Successful Moon Landing: India’s Chandrayaan-3 Mission

The Indian Space Research Organisation (ISRO) has achieved a significant milestone in space exploration by successfully landing its Chandrayaan-3 Lander Module on the surface of the Moon. This mission marks India’s first soft landing on another celestial body, demonstrating new technologies and pushing the boundaries of space exploration.

The Chandrayaan-3 mission was launched from the Satish Dhawan Space Centre in Sriharikota Range (SDSC SHAR) on 14 July 2023. Its primary objective was to achieve a soft landing on the Moon and gather valuable data. After reaching lunar orbit on 5 August, the lander module separated from the propulsion module and began its descent to the surface. Finally, on 23 August, ISRO confirmed that the lander had successfully touched down in the Moon’s southern polar region as planned.

This achievement has not been possible without the support of the European Space Agency (ESA). ESA provided deep space communication support to the Chandrayaan-3 mission, ensuring that operators stay connected with the spacecraft throughout its journey. Communication is important for any space mission as it allows scientists to monitor and receive data from the spacecraft, ensuring its safety and performance. ESA coordinated support from its Kourou station in French Guiana and Goonhilly Earth Station Ltd in the UK, in addition to NASA’s Deep Space Network and ISRO’s own stations.

ESA’s New Norcia Ground Station in Australia played a vital role during the lunar landing. Serving as a backup for ISRO’s ground station, it received crucial telemetry data from the lander, providing information about its health, location, and trajectory. This backup support is common during critical moments of a space mission, such as a landing. Ultimately, this stream of telemetry confirmed the success of the landing.

The support provided by ESA is part of its commitment to assisting international partners in their deep space missions. Many national space agencies operate deep space tracking stations to locate, track, command, and receive data from their spacecraft. However, there are instances where a spacecraft may be outside the field of view of their own antennas or require an additional “pair of eyes” during crucial moments. ESA’s global ‘Estrack’ network of ground stations, coordinated by its ESOC mission operations centre in Darmstadt, Germany, enables partners to track, command, and receive data from spacecraft anywhere in the Solar System.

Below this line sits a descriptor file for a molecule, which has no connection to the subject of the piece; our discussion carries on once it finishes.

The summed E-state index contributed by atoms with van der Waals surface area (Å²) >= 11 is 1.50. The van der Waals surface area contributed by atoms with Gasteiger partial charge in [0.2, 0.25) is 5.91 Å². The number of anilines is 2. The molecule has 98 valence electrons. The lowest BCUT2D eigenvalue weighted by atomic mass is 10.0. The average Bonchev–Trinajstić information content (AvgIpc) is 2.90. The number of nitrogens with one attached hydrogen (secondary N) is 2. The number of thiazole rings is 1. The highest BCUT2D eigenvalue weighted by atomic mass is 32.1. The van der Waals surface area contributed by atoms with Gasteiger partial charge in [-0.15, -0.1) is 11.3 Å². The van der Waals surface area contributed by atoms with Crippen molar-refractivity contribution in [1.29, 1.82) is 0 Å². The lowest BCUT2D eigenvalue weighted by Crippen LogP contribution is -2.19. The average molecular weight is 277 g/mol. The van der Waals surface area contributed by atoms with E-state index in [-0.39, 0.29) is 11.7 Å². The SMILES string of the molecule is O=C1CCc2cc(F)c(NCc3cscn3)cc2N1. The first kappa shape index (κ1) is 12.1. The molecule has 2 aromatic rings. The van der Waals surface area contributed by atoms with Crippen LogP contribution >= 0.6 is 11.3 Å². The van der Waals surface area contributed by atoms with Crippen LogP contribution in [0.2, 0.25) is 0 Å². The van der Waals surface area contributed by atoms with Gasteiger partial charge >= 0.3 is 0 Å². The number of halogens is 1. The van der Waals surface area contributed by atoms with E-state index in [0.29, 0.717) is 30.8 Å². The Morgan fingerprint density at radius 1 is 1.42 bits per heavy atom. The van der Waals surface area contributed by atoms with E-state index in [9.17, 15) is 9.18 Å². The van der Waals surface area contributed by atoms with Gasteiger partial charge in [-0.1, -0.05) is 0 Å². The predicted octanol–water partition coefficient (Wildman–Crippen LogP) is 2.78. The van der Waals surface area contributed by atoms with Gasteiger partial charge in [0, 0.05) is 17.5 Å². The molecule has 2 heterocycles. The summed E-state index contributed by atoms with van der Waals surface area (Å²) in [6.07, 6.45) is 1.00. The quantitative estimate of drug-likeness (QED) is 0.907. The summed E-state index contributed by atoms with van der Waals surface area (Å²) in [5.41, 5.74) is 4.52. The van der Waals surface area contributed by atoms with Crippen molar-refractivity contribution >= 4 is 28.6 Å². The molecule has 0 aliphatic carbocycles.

Looking ahead, the Chandrayaan-3 mission will deploy its rover soon. Over the course of one lunar day (equivalent to 14 days on Earth), the rover will conduct various scientific experiments on the lunar surface. ESA stations will continue to relay telemetry and scientific data gathered by the rover and lander module until the end of the surface operations. For updates on ESA’s support to Chandrayaan-3, follow @esaoperations on Twitter.

The successful landing of Chandrayaan-3 on the Moon discovers new possibilities for India’s space exploration efforts and demonstrates the importance of international collaboration in pushing the boundaries of scientific exploration. It is a testament to the dedication and expertise of ISRO and its partners, including ESA, in their pursuit of knowledge and advancements in space technology. As we continue to explore the mysteries of the universe, missions like Chandrayaan-3 pave the way for future discoveries and inspire generations to reach for the stars.